Fleet News

Mini-vans make a UK comeback

The mini-van, last seen in the UK in 2009, is about to make a comeback thanks to an importer who believes there is still a need for such vehicles.

Vestatec Automotive Distribution is to import a range of DFSK vans from China to sell through 40 dealers from next month. Former Mitsubishi UK managing director Jim Tyrrell (pictured), a Vestatec shareholder, expects sales to reach 1,000 in the first year, rising to 5,000 within five years.

“This is a niche market but I really think this business will grow into something significant,” he said. “The mini-van stopped being imported because of the problems with the exchange rate, not because people didn’t want them. Today, with the economy the way it is, it’s the ideal time for a comeback. The vans are flexible, have extremely tight turning circles and are incredibly economical; they are ideal for small traders who are willing to sacrifice a bit of luxury for efficiency.”

The first four models – a van, a single-cab pick up, a single-cab tipper and a double cab pick up – will all be powered by 1.3-litre petrol engines. Tyrrell describes them as being “similar to the Bedford Rascal”.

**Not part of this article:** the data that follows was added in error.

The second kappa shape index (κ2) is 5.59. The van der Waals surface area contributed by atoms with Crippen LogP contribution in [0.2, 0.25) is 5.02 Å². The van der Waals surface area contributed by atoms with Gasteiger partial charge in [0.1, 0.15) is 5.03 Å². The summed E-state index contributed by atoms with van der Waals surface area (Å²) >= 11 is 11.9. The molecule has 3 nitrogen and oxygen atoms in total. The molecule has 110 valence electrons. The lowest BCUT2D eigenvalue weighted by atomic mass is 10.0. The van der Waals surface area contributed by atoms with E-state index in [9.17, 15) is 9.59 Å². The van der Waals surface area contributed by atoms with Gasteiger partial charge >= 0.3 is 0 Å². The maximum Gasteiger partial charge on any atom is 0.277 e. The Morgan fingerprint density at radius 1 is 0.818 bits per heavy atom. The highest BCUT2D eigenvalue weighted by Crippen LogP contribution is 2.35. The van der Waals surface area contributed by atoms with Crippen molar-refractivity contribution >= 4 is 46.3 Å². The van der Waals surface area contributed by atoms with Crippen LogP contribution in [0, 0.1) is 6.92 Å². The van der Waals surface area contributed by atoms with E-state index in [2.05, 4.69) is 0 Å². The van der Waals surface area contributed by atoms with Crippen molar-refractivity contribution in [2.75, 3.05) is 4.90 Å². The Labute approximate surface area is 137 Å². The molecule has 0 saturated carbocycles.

The compact single-cab van, 3.79m long by 1.56m wide and priced at £7,999, is capable of a payload of 550kg with a capacity of more than three square metres. The low load bed combines with a high-opening rear door for easy loading and there are sliding doors on both sides.

The single-cab pick-up is capable of higher payloads (900kg) and costs £6,999. The DFSK Tipper has a payload of 500kg with a three-way tipper operation operated from inside or outside the cab and costs £9,999. The double- cab pick-up, costing £8499, will take loads up to 740kg.

All models are fitted with a five-speed manual transmission and will give fuel consumption from 35mpg; diesel-powered versions will be available next year. The company is also appraising electric-powered models.

Monica Guise, transport services manager at the University of Birmingham, uses electric vans to transport the likes of electricians and carpenters around the campus, which supports 45,000 students and staff. She anticipates a market for the low priced vans among public sector bodies.

“I’m interested in looking at what’s on offer, especially the electric models,” said Guise.

By Tony Meredith

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